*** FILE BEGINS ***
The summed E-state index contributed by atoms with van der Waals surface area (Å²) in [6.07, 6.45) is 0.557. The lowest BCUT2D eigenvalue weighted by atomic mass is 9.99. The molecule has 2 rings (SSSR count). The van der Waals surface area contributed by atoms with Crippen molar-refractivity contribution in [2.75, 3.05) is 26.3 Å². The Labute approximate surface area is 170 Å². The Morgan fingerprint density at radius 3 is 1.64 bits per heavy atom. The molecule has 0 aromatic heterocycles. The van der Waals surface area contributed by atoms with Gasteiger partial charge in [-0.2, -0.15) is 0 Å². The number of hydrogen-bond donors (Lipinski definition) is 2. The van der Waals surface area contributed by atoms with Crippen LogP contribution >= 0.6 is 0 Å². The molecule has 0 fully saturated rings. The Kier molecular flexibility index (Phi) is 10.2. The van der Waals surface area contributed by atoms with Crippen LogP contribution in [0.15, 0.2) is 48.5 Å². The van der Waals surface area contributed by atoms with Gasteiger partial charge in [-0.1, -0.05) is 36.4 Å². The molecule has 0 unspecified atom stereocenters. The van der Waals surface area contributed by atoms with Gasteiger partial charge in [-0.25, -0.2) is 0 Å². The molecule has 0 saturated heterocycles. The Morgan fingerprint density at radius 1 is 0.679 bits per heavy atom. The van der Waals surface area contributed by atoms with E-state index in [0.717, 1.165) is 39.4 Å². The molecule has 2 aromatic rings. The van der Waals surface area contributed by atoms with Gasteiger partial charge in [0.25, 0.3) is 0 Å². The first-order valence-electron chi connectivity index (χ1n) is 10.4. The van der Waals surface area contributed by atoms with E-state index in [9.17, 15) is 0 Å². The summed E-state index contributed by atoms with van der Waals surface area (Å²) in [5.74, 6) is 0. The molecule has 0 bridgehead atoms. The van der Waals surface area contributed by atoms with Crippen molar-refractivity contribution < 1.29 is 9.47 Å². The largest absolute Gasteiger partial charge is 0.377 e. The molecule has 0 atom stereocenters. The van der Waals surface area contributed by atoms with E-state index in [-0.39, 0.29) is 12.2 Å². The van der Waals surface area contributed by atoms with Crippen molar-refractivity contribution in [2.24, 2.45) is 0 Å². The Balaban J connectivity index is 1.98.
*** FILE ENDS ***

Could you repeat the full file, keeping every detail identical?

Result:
The summed E-state index contributed by atoms with van der Waals surface area (Å²) in [6.07, 6.45) is 0.557. The lowest BCUT2D eigenvalue weighted by atomic mass is 9.99. The molecule has 2 rings (SSSR count). The van der Waals surface area contributed by atoms with Crippen molar-refractivity contribution in [2.75, 3.05) is 26.3 Å². The Labute approximate surface area is 170 Å². The Morgan fingerprint density at radius 3 is 1.64 bits per heavy atom. The molecule has 0 aromatic heterocycles. The van der Waals surface area contributed by atoms with Gasteiger partial charge in [-0.2, -0.15) is 0 Å². The number of hydrogen-bond donors (Lipinski definition) is 2. The van der Waals surface area contributed by atoms with Crippen LogP contribution >= 0.6 is 0 Å². The molecule has 0 fully saturated rings. The Kier molecular flexibility index (Phi) is 10.2. The van der Waals surface area contributed by atoms with Crippen LogP contribution in [0.15, 0.2) is 48.5 Å². The van der Waals surface area contributed by atoms with Gasteiger partial charge in [-0.1, -0.05) is 36.4 Å². The molecule has 0 unspecified atom stereocenters. The van der Waals surface area contributed by atoms with Gasteiger partial charge in [-0.25, -0.2) is 0 Å². The molecule has 0 saturated heterocycles. The Morgan fingerprint density at radius 1 is 0.679 bits per heavy atom. The van der Waals surface area contributed by atoms with E-state index in [0.717, 1.165) is 39.4 Å². The molecule has 2 aromatic rings. The van der Waals surface area contributed by atoms with Gasteiger partial charge in [0.25, 0.3) is 0 Å². The first-order valence-electron chi connectivity index (χ1n) is 10.4. The van der Waals surface area contributed by atoms with E-state index in [9.17, 15) is 0 Å². The summed E-state index contributed by atoms with van der Waals surface area (Å²) in [5.74, 6) is 0. The molecule has 0 bridgehead atoms. The van der Waals surface area contributed by atoms with Crippen molar-refractivity contribution < 1.29 is 9.47 Å². The largest absolute Gasteiger partial charge is 0.377 e. The molecule has 0 atom stereocenters. The van der Waals surface area contributed by atoms with E-state index in [-0.39, 0.29) is 12.2 Å². The van der Waals surface area contributed by atoms with Crippen molar-refractivity contribution in [2.24, 2.45) is 0 Å². The Balaban J connectivity index is 1.98.